Black bears in Lake Tahoe may be inadvertently protecting lower-ranking carnivores — gray foxes — from nearby coyotes.
The Nevada Department of Wildlife has funded a project following black bears (Ursus americanus) that are repopulating western Nevada long after they had been nearly extirpated. “Bears from California trickling in over the mountains have augmented a Nevada population that is recolonizing its former range,” said Remington Moll, an assistant professor at the University of New Hampshire.
State biologists wanted a way to monitor and track them. While conducting the research, Moll began to ask more questions about the dynamics of the ecosystem. It already had a large number of carnivore species, with a hierarchy where larger carnivores outcompeted smaller ones. He wondered in particular about coyotes (Canis latrans) and bears.
Moll led a study published in Oecologia where he used GPS collars and camera traps to tap into the lives — and pecking order — of these carnivores over 15,000 square kilometers in the Lake Tahoe region.
“It’s a massive challenge to track these types of carnivores, because they don’t like to be found, don’t like to be caught, don’t like to be tracked,” Moll said.
The Nevada Department of Wildlife led the effort to GPS collar the bears. The broader team, consisting of department biologists and researchers from Michigan State University and the University of Montana, also added 100 wildlife cameras to the landscape for a year and noted what animals came by and when. “What we were looking at was the spatial patterns of occurrence of these animals,” he said, “so we could analyze those data and try to make inferences and interpret the patterns.”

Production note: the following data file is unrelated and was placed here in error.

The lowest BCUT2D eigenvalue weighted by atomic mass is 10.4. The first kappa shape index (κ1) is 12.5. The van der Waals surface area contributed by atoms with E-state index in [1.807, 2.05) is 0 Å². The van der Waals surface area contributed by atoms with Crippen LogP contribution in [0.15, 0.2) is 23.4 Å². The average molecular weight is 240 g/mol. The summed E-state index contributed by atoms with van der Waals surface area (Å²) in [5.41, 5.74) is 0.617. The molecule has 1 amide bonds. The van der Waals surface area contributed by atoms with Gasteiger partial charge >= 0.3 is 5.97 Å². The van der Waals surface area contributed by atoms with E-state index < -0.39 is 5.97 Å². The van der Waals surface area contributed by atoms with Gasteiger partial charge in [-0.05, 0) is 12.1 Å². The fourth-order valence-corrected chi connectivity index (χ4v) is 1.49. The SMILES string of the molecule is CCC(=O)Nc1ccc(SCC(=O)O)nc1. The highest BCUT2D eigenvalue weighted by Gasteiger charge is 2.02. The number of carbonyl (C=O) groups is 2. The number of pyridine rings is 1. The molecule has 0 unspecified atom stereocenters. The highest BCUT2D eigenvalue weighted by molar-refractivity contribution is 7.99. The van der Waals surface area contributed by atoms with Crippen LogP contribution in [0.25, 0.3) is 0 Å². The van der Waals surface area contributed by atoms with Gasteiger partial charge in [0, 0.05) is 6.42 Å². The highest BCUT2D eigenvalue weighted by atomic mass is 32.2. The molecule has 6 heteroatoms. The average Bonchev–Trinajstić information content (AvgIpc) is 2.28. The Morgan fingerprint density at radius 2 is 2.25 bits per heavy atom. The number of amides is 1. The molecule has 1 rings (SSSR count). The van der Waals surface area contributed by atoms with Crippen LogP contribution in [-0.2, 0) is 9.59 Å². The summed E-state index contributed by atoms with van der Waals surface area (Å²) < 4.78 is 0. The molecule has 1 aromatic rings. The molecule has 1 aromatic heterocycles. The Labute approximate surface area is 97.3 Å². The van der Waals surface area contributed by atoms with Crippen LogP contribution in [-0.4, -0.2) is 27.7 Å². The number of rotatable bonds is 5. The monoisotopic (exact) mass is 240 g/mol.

Moll and his colleagues developed a sort of experiment facilitated by the absence of bears when they hibernated during the winter. The researchers found that when black bears were around, gray foxes (Urocyon cinereoargenteus) spent time in the same areas, while coyotes did not. When the bears were hibernating, the coyotes moved in and the foxes dispersed. “Coyotes essentially moved into where the bears used to be,” he said. “Free real estate opened up.”
The team believes this means that gray foxes are sticking closer to the bears during the summer for protection from coyotes. “Coyotes will frequently kill or injure foxes where they overlap,” he said, “so they avoid that situation.”
This is similar to the “landscape of fear” dynamic in predator-prey relations. Prey change their behavior — becoming more vigilant or moving out altogether — to avoid carnivores. The same seems to be true in this hierarchical predation system, Moll said. The next step is seeing if it applies to other areas with multiple carnivores. He hopes the study can help scientists better understand these intricate relationships among carnivores across the hierarchy.
But so far, this information helps scientists know more about the role of apex carnivores in ecosystems. “These roles can be very complex, and we see that here,” he said. “We see that potentially the presence and absence of a top carnivore is helping facilitate these two other species’ coexistences. It potentially allows these two species to coexist whereas otherwise, they might not.”
|Dana Kobilinsky is associate editor at The Wildlife Society. Contact her at firstname.lastname@example.org with any questions or comments about her article. You can follow her on Twitter at @DanaKobi.|
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